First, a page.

Lay him to sleep, whom we have learned to love;
Lay him to sleep, whom we have learned to trust.
Mo blossom of hope shall spring from out of his dust;
Mo flower of faith shall bloom his sod above.
Although the sod by sorrowful hands be dressed,
Although the dust with tenderest tears be drenched,
A feebler light succeeds the new light quenched,
And weaker hands the strong hands crossed in rest.
Our new, our untried leader-when he rose,
Though still old hatreds fed upon old grief's,
Death or disgrace has stilled the cry of chiefs
Of old who rallied us against our foes.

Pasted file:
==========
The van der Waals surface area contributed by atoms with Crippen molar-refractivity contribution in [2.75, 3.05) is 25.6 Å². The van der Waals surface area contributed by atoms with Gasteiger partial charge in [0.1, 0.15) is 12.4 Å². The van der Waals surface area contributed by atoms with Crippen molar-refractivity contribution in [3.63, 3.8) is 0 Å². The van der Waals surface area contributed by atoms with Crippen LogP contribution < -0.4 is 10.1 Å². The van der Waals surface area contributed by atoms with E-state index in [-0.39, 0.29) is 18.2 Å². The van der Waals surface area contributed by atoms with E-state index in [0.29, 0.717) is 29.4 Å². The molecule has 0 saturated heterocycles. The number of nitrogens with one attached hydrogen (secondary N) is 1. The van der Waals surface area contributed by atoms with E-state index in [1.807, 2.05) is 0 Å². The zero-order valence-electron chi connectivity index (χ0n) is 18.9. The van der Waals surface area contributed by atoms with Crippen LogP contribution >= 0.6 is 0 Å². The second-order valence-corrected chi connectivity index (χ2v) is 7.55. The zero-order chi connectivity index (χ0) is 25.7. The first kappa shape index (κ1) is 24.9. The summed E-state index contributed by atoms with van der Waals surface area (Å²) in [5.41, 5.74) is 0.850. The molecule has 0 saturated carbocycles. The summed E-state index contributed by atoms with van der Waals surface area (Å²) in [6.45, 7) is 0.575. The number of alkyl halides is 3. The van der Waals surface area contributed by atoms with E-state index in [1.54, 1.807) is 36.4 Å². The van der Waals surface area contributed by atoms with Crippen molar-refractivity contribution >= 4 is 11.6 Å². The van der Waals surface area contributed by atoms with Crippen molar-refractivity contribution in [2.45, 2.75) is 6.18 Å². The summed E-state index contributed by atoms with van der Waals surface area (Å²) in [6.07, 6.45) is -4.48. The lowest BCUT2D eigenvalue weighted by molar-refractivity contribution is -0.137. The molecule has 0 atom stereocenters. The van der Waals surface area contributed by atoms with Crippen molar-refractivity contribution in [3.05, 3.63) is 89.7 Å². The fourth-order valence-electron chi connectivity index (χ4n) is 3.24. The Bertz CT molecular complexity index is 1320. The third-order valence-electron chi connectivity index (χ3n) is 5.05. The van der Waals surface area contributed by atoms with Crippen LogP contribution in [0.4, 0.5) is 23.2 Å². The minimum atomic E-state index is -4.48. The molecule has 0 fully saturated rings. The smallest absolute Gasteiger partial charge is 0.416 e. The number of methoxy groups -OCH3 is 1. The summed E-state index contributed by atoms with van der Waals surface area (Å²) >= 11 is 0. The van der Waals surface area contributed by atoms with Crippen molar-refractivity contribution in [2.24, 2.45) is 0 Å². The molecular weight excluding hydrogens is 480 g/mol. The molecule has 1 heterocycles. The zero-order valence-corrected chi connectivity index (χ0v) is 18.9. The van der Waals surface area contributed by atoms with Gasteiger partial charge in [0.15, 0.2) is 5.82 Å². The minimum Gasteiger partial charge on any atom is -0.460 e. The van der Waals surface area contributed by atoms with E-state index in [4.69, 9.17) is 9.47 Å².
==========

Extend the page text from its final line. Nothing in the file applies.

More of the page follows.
A soldier of the camp, we knew him thus:
No saintly champion, high above his kind,
To follow with devotion mad and blind-
He fought and fared, essayed and erred, with us.
And so, half-hearted, went we where he led;
And, following whither beckoned his bright Made,
Learned his high will and purpose undismayed;
And brought him all our faith-and found him dead.
Is of the sacred pall, that once of yore
Draped Lincoln dead, one moldering fragment left?
Spread it above him -Knight whose helm was cleft
Fair in the fight, as his who fell before.
As his who fell before, his seat we dress
With pitiful shreds of black, that flow and fall
Upon the bosom of the breeze, whose wail
Prays as respect that hallowed emptiness.
Ay! who less worthy now may take that chair,
If our first martyr's spirit on one hand
And this new ghost upon the other stand,
Saying: Betray thy country if thou dare!